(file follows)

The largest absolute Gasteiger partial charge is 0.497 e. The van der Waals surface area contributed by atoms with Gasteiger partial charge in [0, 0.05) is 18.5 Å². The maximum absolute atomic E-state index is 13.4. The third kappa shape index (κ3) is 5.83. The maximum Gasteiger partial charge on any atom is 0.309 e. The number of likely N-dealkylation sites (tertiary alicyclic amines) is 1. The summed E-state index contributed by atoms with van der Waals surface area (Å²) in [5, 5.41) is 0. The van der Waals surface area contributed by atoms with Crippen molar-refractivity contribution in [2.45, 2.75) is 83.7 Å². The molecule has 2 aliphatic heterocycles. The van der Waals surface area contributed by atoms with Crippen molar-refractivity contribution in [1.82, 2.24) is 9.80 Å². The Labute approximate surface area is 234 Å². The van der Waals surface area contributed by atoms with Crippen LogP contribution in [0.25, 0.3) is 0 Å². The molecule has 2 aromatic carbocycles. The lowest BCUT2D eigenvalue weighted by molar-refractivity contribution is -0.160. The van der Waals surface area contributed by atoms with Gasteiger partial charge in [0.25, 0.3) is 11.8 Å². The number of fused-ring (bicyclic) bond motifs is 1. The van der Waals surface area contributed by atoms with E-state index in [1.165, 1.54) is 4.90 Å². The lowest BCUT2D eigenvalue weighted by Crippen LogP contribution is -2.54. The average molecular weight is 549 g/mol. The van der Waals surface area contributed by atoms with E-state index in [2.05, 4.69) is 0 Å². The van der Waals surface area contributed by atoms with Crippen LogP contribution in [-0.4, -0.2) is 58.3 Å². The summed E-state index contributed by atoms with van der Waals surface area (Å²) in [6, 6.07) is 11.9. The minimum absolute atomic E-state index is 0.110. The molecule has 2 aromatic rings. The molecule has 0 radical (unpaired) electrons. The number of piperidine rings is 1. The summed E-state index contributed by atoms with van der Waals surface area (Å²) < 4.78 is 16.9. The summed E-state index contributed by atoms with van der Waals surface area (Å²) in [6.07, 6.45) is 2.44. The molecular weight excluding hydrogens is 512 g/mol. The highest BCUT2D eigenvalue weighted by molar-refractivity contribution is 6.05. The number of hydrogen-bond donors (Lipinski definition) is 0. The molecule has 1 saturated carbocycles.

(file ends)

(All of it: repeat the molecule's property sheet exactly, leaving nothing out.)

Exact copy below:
The largest absolute Gasteiger partial charge is 0.497 e. The van der Waals surface area contributed by atoms with Gasteiger partial charge in [0, 0.05) is 18.5 Å². The maximum absolute atomic E-state index is 13.4. The third kappa shape index (κ3) is 5.83. The maximum Gasteiger partial charge on any atom is 0.309 e. The number of likely N-dealkylation sites (tertiary alicyclic amines) is 1. The summed E-state index contributed by atoms with van der Waals surface area (Å²) in [5, 5.41) is 0. The van der Waals surface area contributed by atoms with Crippen molar-refractivity contribution in [2.45, 2.75) is 83.7 Å². The molecule has 2 aliphatic heterocycles. The van der Waals surface area contributed by atoms with Crippen molar-refractivity contribution in [1.82, 2.24) is 9.80 Å². The Labute approximate surface area is 234 Å². The van der Waals surface area contributed by atoms with Crippen LogP contribution in [0.25, 0.3) is 0 Å². The molecule has 2 aromatic carbocycles. The lowest BCUT2D eigenvalue weighted by molar-refractivity contribution is -0.160. The van der Waals surface area contributed by atoms with Gasteiger partial charge in [0.25, 0.3) is 11.8 Å². The number of fused-ring (bicyclic) bond motifs is 1. The van der Waals surface area contributed by atoms with E-state index in [1.165, 1.54) is 4.90 Å². The lowest BCUT2D eigenvalue weighted by Crippen LogP contribution is -2.54. The average molecular weight is 549 g/mol. The van der Waals surface area contributed by atoms with E-state index in [2.05, 4.69) is 0 Å². The van der Waals surface area contributed by atoms with Crippen LogP contribution in [-0.4, -0.2) is 58.3 Å². The summed E-state index contributed by atoms with van der Waals surface area (Å²) in [6, 6.07) is 11.9. The minimum absolute atomic E-state index is 0.110. The molecule has 2 aromatic rings. The molecule has 0 radical (unpaired) electrons. The number of piperidine rings is 1. The summed E-state index contributed by atoms with van der Waals surface area (Å²) < 4.78 is 16.9. The summed E-state index contributed by atoms with van der Waals surface area (Å²) in [6.07, 6.45) is 2.44. The molecular weight excluding hydrogens is 512 g/mol. The highest BCUT2D eigenvalue weighted by molar-refractivity contribution is 6.05. The number of hydrogen-bond donors (Lipinski definition) is 0. The molecule has 1 saturated carbocycles.